“What is taking place is a sweeping redefinition of thought itself, of its function and content”
Herbert Marcuse (1898-1979) was a philosopher and political theorist close to the Frankfurt School of Critical Theory and known for his criticism of industrial capitalist society.
He set out the ways in which the dominant system denies us the possibility of thinking outside the mental box in which it has imprisoned us.
In his 1964 book One Dimensional Man, he described how language had been “closed” and “ritualized” to prevent certain ideas from even being formulated.
He wrote that it “speaks in constructions which impose upon the recipient the slanted and abridged meaning, the blocked development of content, the acceptance of that which is offered in the form in which it is offered”. (1)
This process stopped us from expressing certain ideas or even shaping them in our brains: “What is taking place is a sweeping redefinition of thought itself, of its function and content”. (2)
Marcuse identified here an intellectual regression in the modern world which was quite at odds with its claims to represent the peak of human achievement.
Contemporary consumer culture flooded us with images, which prevented the development and expression of concepts, he explained: “In its immediacy and directness, it impedes conceptual thinking; thus, it impedes thinking”. (3)
Marcuse specifically pointed the finger of blame for this denuded intellectual landscape at positivism, with its conviction that observation and experimental scientific investigation were the only valid sources of knowledge.
He wrote: “Positivism is a struggle against all metaphysics, transcendentalisms, and idealisms as obscurantist and regressive modes of thought.
“To the degree to which the given reality is scientifically comprehended and transformed, to the degree to which society becomes industrial and technological, positivism finds in the society the medium for the realization (and validation) of its concepts – harmony between theory and practice, truth and facts.
“Philosophic thought turns into affirmative thought; the philosophic critique criticises within the societal framework and stigmatizes non-positive notions as mere speculation, dreams or fantasies”. (4)
All of this was profoundly disempowering, said Marcuse, and was designed to crush the idea that another world, beyond industrial capitalism, was possible. It was meant to demonstrate, in fact, “the ‘technical’ impossibility of being autonomous, of determining one’s own life”. (5)
So how could the power of this life-stifling system be resisted? Marcuse suggested that traditional forms of protest could actually prove counter-constructive – “even dangerous” – in that they drew attention away from more significant levels of control and, by implying that there was some point in trying to influence the authorities in any significant way, “preserve the illusion of popular sovereignty”. (6)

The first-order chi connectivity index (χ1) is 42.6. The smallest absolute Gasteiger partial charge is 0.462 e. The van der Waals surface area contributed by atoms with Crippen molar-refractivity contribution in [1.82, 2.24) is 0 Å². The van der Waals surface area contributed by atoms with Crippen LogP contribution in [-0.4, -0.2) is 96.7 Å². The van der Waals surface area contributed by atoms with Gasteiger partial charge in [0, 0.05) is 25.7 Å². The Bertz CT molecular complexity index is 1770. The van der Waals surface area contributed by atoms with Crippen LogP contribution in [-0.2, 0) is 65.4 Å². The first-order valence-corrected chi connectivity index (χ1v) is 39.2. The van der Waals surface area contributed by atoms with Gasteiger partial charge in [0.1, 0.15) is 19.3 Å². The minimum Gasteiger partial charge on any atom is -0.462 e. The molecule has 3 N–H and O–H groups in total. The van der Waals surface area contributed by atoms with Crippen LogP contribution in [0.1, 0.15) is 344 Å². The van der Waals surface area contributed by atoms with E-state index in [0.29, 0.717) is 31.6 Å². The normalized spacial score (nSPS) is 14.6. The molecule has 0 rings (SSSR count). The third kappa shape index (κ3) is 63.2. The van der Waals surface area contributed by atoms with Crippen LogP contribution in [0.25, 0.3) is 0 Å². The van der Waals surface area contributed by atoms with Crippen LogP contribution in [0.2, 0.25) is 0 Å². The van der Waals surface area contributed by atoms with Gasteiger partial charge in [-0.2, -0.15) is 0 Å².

Stopping the flow of constant image-based brainwashing would be a good start for real change, he said: “The mere absence of all advertising and all indoctrinating media of information and entertainment would plunge the individual into a traumatic void where he would have the chance to wonder and to think”. (7)
He added: “The non-functioning of television and the allied media might thus begin to achieve what the inherent contradictions of capitalism did not achieve – the disintegration of the system”. (8)
Marcuse found most hope in the prospect of people simply “refusing to play the game” of physical and mental obedience and looked to an eruption of insurrectionary rage from the most alienated and oppressed to break the shackles.
He said: “Underneath the conservative popular base is the substratum of the outcasts and outsiders, the exploited and persecuted of other races and other colors, the unemployed and the unemployable.
“They exist outside the democratic process; their life is the most immediate and the most real need for ending intolerable conditions and institutions. Thus their opposition is revolutionary even if their consciousness is not.
“Their opposition hits the system from without and is therefore not deflected by the system; it is an elementary force which violates the rules of the game and, in doing so, reveals it as a rigged game.
“When they get together and go out into the streets, without arms, without protection, in order to ask for the most primitive civil rights, they know that they face dogs, stones and bombs, jail, concentration camps, even death.
“Their force is behind every political demonstration for the victims of law and order. The fact that they start refusing to play the game may be the fact that marks the beginning of the end of a period”. (9)
1. Herbert Marcuse, One Dimensional Man: Studies in the Ideology of Advanced Industrial Society (London: Routledge & Kegan Paul, 1964) pp. 88-91.
2. Marcuse, p. 104.
3. Marcuse, p. 95.
4. Marcuse, p.172.
5. Marcuse, p. 158.
6. Marcuse, p. 256.
7. Marcuse, pp. 245-46.
8. Marcuse, p. 246.
9. Marcuse, pp. 256-57.